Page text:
At a recent workshop that addressed communication, one guideline stuck out: “It’s okay to disagree; not okay to blame, shame or attack (others).”
In our current political arena, we are subjected to seeing and hearing many negative, perhaps outrageous, examples of how we talk to one another and about one another. Recent disagreements or actions taken have incited a huge negative reaction that led to intensely humiliating and shaming others for their behavior. What causes this type of “hateful” response? It’s often deeply held shame that, without being addressed, can make the “attacking” reaction unlikely to change. However, this type of reaction can lose its power if recipients are able to remain true to their own beliefs and stay strong.
Anger Is Not the Problem—It’s Shame
When a person cannot tolerate being confronted and experiences even mild slights or disagreements as personal attacks, they often react out of anger and even rage. Anger, in this context, is defensive and it’s usually a defense against deeply felt shame.
When a person feels shamed by the words or behavior of others, and is compelled to discredit or demolish the messenger, they are responding to something old. The shame in this context comes out of an unhealed hurt often during childhood that gets deeply triggered at current moments of perceived “attacks.” The powerful unresolved influence from the past is what fuels the intense angry overreaction. In essence, the person is reacting from a past injurious attack and often not the current situation. The revealing sign is that the behavior appears way over the top and out of the context in which it’s taking place.
Recipients of Angry Defensive Reactions
When we experience angry shaming attacks to our behavior or character, we can feel the impact. When the circumstance is one where we are or we observe others repeatedly subjected to being shamed and humiliated, in time, our sense of wellbeing is affected. What often results is a state of fear taking hold that can lead to compliant behavior in an attempt to avoid future attacks. When this occurs, the targeted person gradually loses agency.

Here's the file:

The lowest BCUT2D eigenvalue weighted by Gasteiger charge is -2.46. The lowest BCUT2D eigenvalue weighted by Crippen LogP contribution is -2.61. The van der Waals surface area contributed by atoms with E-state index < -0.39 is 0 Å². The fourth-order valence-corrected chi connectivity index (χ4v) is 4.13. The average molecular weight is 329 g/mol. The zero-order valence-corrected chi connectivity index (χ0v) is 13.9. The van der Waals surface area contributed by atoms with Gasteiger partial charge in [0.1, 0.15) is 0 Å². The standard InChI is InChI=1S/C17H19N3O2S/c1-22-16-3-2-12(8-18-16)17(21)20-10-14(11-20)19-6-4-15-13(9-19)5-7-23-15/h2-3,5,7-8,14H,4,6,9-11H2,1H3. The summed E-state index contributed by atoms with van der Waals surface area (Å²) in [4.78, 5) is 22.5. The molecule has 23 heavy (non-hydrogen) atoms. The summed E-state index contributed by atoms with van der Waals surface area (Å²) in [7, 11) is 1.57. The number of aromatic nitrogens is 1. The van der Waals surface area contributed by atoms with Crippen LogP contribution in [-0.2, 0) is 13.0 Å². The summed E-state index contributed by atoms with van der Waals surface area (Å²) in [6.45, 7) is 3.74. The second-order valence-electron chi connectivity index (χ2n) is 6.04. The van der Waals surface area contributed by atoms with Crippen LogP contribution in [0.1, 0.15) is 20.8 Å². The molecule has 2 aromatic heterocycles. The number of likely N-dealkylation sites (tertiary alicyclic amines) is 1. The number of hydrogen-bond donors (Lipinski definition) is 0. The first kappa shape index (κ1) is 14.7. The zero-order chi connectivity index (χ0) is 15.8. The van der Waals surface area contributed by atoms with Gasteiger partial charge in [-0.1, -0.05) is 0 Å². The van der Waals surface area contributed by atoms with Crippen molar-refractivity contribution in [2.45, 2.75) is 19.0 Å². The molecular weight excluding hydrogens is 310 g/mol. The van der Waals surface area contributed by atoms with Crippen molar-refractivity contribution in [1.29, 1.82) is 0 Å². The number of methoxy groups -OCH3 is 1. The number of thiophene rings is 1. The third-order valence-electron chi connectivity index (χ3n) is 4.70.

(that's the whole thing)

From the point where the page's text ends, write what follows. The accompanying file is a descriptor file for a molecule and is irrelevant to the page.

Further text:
The shaming/blaming reaction we see in the political realm mirrors hurtful coercive tactics common to domestic abuse. The agenda of one partner is to achieve power and control over the other often with degrading and humiliating putdowns. The specific accusations are often projections of the attacker’s own behaviors. In time, the targeted person usually becomes intimidated and fearful and comes to believe that the best way to survive is to appease their partner in order to avoid more pain.
Reading about this might evoke a time when you experienced a type of affront and can recall the discomfort you felt. When we hear personal devaluing attacks, a knee jerk reaction might be to defend our self. However, it’s generally better not to go the defensive route because it can reinforce the attacker’s stance. Instead, address the process and speak to the behavior—what is happening.
For example, tell the person, “If you keep putting me down, I’ll need to end the conversation.” Or, if you wish to address the specifics of what the person is accusing you of, you might say, “Just because you say I’m stupid doesn’t make stupid.” Or, “Just because you say I’m evil, doesn’t make me evil.” Even saying this to yourself can help to keep a protective boundary between you and the other person.
Taking steps to protect ourselves is something within our power, and when we do it respectfully, we benefit as well as others.